Making our way to the rear of the case we find the PSU mounting area. Being an HPTX capable case there's no real concerns with regards to PSU size, and with an ample filtered vent your PSU should be able to keep itself nice and cool. However vibration free it won't be as there is no evidence of anything so much much as a nod towards vibration and noise dampening. Not so much as a rubber pad to be found. As we've already described the rear of the case from the outside there's no real need to cover it all again from the inside, however I did think a picture of the rather nice red perforated expansion bay covers was worth a showing.
Ok so time for a look at the roof. I guess you're all wondering what size rad it's possible to get up there (and if you're not, why not?) Well the good news is you should have no problems with a full size 360 without any modding. A max depth from the underside of the roof to the Motherboard stand offs of 70mm means you may have to be a bit cautious with regards to thickness as the fans must also be mounted internally to the roof. Anything up to 40mm should be fine though. Watercooling options aside, the roof area is able to accept a total of 3x120mm fans or 2x140mm fans or a single 230mm. However, for a case of this size no fans are included in this location.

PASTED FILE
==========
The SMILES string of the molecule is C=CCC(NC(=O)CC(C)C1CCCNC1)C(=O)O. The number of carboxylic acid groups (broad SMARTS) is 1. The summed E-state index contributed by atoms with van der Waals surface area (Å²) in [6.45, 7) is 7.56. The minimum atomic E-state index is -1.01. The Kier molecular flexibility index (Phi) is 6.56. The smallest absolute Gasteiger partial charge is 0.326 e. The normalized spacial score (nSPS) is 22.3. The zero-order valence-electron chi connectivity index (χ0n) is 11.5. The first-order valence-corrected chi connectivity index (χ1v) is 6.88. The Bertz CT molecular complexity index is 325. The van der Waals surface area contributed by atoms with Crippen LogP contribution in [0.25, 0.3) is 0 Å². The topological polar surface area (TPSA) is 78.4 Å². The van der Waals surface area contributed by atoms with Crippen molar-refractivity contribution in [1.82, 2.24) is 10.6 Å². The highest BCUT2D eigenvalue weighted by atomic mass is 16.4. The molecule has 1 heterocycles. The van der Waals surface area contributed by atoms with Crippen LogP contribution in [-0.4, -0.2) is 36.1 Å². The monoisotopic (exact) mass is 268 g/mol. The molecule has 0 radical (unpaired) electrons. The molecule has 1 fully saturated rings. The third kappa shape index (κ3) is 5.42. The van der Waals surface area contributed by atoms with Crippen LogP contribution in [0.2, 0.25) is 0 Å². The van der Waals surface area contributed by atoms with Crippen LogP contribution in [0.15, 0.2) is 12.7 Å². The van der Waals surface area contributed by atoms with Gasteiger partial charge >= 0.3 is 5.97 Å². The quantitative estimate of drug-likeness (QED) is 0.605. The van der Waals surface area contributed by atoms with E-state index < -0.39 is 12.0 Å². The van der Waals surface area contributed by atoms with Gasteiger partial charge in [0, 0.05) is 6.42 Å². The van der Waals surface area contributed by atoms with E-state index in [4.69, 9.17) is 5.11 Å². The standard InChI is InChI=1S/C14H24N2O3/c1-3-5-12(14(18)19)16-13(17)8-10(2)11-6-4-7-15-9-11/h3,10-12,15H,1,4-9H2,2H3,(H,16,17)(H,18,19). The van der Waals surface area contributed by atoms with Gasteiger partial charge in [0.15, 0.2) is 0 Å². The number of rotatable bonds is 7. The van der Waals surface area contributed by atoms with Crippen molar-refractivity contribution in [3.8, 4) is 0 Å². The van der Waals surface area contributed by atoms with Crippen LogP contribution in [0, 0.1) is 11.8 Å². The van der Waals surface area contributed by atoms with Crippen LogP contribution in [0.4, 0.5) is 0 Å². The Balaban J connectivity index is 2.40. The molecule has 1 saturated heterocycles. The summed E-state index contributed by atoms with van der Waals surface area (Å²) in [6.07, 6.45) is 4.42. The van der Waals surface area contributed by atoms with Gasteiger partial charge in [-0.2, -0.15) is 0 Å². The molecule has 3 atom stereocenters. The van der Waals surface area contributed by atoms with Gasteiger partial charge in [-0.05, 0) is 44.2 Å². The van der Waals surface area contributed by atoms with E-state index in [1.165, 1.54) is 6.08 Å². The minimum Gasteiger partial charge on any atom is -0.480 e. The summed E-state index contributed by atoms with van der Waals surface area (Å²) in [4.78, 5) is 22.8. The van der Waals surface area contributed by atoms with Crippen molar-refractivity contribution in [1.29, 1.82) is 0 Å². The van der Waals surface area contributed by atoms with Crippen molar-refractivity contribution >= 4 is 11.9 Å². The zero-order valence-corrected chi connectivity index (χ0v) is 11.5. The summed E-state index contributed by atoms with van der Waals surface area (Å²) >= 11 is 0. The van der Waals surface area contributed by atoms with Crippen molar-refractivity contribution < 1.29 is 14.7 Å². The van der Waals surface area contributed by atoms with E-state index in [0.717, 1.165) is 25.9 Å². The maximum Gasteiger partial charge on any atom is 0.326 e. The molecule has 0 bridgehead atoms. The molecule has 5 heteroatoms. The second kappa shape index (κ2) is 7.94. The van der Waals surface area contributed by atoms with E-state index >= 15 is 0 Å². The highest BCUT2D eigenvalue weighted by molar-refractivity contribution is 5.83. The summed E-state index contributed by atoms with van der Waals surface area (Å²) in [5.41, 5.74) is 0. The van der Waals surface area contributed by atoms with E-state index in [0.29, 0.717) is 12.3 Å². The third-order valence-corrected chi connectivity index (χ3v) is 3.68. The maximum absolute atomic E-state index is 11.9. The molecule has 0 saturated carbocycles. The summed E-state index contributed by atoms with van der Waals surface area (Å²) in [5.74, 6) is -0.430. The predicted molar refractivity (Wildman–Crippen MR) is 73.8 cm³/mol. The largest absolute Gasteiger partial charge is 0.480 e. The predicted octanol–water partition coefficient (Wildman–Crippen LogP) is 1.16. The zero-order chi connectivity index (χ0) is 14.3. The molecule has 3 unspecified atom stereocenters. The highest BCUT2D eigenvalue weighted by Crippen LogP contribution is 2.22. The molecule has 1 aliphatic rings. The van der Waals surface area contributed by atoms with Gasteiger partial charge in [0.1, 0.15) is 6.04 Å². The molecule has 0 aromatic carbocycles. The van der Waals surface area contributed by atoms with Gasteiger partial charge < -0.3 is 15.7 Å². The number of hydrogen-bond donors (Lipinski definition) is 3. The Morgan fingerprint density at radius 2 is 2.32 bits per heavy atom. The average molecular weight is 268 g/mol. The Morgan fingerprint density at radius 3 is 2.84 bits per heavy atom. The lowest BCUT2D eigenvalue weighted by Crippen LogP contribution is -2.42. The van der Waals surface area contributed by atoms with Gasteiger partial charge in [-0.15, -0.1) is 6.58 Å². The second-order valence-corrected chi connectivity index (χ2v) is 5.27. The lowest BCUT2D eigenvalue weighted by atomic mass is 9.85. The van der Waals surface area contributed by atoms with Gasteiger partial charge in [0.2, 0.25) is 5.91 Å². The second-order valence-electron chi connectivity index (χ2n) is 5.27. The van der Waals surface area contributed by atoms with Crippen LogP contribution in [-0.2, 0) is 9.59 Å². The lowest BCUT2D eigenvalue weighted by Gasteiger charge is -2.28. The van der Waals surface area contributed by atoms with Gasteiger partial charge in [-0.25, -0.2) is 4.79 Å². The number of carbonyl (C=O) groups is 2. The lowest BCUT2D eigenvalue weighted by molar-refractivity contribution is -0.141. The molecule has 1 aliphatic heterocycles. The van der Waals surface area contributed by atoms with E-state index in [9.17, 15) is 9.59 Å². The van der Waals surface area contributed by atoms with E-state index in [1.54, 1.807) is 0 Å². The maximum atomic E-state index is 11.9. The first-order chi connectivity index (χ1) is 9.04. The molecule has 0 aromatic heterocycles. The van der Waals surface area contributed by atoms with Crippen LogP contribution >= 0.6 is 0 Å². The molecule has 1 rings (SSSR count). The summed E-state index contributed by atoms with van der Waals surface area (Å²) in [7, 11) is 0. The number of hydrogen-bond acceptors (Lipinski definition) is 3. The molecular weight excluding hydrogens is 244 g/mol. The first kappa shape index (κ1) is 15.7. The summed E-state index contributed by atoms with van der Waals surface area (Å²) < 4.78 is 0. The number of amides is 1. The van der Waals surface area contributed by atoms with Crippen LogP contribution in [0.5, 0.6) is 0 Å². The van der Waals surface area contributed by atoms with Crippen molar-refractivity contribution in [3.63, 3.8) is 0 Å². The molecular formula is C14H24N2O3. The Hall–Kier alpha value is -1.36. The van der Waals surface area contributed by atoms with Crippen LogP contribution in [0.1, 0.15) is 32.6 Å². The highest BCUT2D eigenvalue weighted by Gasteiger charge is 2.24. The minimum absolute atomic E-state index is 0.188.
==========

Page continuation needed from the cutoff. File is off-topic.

Instructions and Accessories.
Xilence have included pretty much the bare minimum when it comes to accessories. A selection of all the screws necessary for assembly of drive bays and Motherboard etc and a measly 3 cable ties. I'm sorry, but 3 cable ties hardly seems worthwhile. It's like leaving a tip to a waiter of 20p. It would actually have been less insulting to have left nothing. Still, with only 7 mounting points I guess Xilence feel you're not going to need any more. I did get rather excited though when I identified the large heavy box which promised the accessories. Like I say, it was heavy, and as we all know, heavy = good. Well it would if 90% of the weight wasn't made up of a set of optional case feet.
Scant though the accessories pack is, Xilence can be credited for having one of the most comprehensive set of instructions I think i've seen for a while. Providing only English and German languages though the booklet does take the system builder through all stages of the build over the course of several pages.
Building into the Interceptor is made all the more easy by the comprehensive instructions provided. Granted, the fast swap bay wiring can be a bit of a fiddle as it's not immediately obvious what goes where, but most of this confusion is born out of the method being different to that which we're used to. As well as having Molex and SATA attachments, each of the individual green PCBs also has a brace of fan headers should you wish to take advantage of any of the spare juice at hand. However, as these headers are no where near any of the vacant fan locations then i'm not really sure how much use they're going to be unless you're willing to trail wires all the way around the interior and up to the roof or over to the door.